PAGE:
Sunday, December 16, 2012

Booked Up

Last night I read one of our favorite books to my daughter Abbey entitled, "A Book" by Mordicai Gerstein.  It is the story of a little girl who realizes she is a character in a book, but doesn't know what her story is.  So she goes off in search of her story, trying to figure out if she is in a mystery, a historical novel, a science fiction story, a fairy tale, etc. etc.  I won't spoil the ending for you, but rest assured, she does indeed figure out her own, unique story. 

I love "A Book," because it reminds me so much of myself; really, of all of us. We all begin our lives without knowing the plot. Only the Author of our lives really knows how it will play out in the end. But we all search for our own unique story, wanting to discover into which "genre" it will fit, who the main characters will be, what the climax and the solutions, and especially what the ending entails.  

My own story certainly has not played out exactly the way I "wrote" it in my mind when I was a little girl...

~Sexually abused as a four-year old.

~Forced to move so many times, I attended eight different schools before I graduated from high school.

~Failed at two marriages.

~Developed chronic pain from stupid diseases inside my body.

No, none of those subplots were in my story.  But something happened along the way, along the pages of my book.

~I found myself in the arms of Jesus when I was a terrified four-year old at the mercy of a monster. 

~I developed a high level of tolerance and acceptance for all types of people that many never know because of having lived so many different places and from having attended so many schools. Life-long friendships were developed that miles have never been able to separate.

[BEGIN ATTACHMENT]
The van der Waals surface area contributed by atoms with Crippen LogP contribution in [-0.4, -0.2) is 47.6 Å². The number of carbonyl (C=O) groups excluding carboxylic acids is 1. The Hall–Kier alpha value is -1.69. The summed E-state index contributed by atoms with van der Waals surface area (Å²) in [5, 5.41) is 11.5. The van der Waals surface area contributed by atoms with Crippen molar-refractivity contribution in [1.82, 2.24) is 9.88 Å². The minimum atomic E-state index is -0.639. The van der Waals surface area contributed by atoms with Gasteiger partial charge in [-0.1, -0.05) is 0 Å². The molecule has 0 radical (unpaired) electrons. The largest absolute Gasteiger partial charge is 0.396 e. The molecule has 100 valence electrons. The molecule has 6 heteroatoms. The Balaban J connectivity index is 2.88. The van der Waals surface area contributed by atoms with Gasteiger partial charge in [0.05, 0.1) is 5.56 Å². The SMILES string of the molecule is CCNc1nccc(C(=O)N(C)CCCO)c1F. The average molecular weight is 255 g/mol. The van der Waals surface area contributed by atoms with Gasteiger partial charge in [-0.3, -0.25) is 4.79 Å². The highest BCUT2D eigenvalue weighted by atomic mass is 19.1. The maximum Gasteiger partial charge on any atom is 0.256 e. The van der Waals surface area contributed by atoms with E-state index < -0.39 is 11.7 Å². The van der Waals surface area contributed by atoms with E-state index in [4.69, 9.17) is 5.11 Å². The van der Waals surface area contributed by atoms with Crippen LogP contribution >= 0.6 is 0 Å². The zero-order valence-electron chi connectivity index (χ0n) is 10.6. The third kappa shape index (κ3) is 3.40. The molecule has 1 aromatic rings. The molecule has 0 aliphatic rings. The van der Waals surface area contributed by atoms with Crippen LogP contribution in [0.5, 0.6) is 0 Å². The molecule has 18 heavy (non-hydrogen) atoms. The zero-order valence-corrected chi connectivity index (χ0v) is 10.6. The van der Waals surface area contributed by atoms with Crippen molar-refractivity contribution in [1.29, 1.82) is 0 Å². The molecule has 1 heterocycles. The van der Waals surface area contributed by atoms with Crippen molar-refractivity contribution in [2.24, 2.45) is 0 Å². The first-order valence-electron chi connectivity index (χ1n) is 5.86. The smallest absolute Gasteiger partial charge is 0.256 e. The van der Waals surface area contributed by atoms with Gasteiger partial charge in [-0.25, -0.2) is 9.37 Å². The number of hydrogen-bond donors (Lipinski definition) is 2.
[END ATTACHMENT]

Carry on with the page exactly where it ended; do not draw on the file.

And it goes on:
~I failed miserably at being a young, married person...and this is one of the hardest stories of my life to understand.  But I have learned that emotional baggage weighs more than a piece of Samsonite.

~I have compassion and empathy for chronic pain sufferers that I would have never had if I had not developed this disease. And more importantly, it has allowed me to model strength through adversity to my own children.  

The events of my story have shaped me into a victor, not a victim. It is a story that has often brought a sense of failure and discouragement but as my life proceeds, I see more and more clearly all that yet remains to be done. And I am learning to look for the good in every situation and to seek out grace and mercy from the ordinary and not-so-ordinary lines of my story.

"But the vessel that he was forming didn't turn out as he wished, so he kneaded it into a lump and started again." Jeremiah 18:4 

Isn't that a great verse?

He is allowing me to be a new vessel, still worthy of being used to help others. Despite my past; the settings, the characters, the pain of my life story, God has kneaded me down to a lump of clay and is remolding me and now using me for good. 

And I am pretty sure that my beautiful family is proof that God is my loving Author and wants the rest of my story to be a ‘dram-edy’ with lots of laughing and some serious stuff thrown in to keep me relying on Him. 

Everyone has a story. Take time to listen.  Take time to care. 

1 comment:

  1. What a powerful testimony! Thanks for sharing and for sharing your thoughts about the book. I'll have to add that to my reading list.

    Lexi-stopping by from the crew


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